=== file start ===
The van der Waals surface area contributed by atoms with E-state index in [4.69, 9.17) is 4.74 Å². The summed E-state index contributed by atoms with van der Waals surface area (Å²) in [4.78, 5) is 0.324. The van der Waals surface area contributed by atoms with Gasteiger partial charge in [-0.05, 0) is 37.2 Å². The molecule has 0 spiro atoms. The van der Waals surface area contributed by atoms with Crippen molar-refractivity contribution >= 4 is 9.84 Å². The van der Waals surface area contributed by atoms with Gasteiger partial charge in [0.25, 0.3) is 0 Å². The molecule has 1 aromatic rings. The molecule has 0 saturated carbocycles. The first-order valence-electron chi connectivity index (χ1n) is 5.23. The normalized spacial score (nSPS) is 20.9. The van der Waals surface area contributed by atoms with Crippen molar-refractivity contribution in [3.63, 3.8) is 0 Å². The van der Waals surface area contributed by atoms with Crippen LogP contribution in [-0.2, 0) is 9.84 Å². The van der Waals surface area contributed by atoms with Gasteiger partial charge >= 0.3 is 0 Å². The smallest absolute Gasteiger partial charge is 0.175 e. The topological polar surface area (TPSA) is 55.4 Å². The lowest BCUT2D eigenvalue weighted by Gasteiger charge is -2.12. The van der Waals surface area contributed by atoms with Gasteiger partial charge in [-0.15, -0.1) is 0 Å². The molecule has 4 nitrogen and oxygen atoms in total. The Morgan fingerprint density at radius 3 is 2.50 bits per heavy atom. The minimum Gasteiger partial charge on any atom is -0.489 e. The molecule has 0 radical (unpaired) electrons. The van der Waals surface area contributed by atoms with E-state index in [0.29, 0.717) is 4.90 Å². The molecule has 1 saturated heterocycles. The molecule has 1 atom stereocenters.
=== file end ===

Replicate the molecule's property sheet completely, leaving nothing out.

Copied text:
The van der Waals surface area contributed by atoms with E-state index in [4.69, 9.17) is 4.74 Å². The summed E-state index contributed by atoms with van der Waals surface area (Å²) in [4.78, 5) is 0.324. The van der Waals surface area contributed by atoms with Gasteiger partial charge in [-0.05, 0) is 37.2 Å². The molecule has 0 spiro atoms. The van der Waals surface area contributed by atoms with Crippen molar-refractivity contribution >= 4 is 9.84 Å². The van der Waals surface area contributed by atoms with Gasteiger partial charge in [0.25, 0.3) is 0 Å². The molecule has 1 aromatic rings. The molecule has 0 saturated carbocycles. The first-order valence-electron chi connectivity index (χ1n) is 5.23. The normalized spacial score (nSPS) is 20.9. The van der Waals surface area contributed by atoms with Crippen molar-refractivity contribution in [3.63, 3.8) is 0 Å². The van der Waals surface area contributed by atoms with Crippen LogP contribution in [-0.2, 0) is 9.84 Å². The van der Waals surface area contributed by atoms with Gasteiger partial charge >= 0.3 is 0 Å². The smallest absolute Gasteiger partial charge is 0.175 e. The topological polar surface area (TPSA) is 55.4 Å². The lowest BCUT2D eigenvalue weighted by Gasteiger charge is -2.12. The van der Waals surface area contributed by atoms with Gasteiger partial charge in [-0.15, -0.1) is 0 Å². The molecule has 4 nitrogen and oxygen atoms in total. The Morgan fingerprint density at radius 3 is 2.50 bits per heavy atom. The minimum Gasteiger partial charge on any atom is -0.489 e. The molecule has 0 radical (unpaired) electrons. The van der Waals surface area contributed by atoms with E-state index in [0.29, 0.717) is 4.90 Å². The molecule has 1 saturated heterocycles. The molecule has 1 atom stereocenters.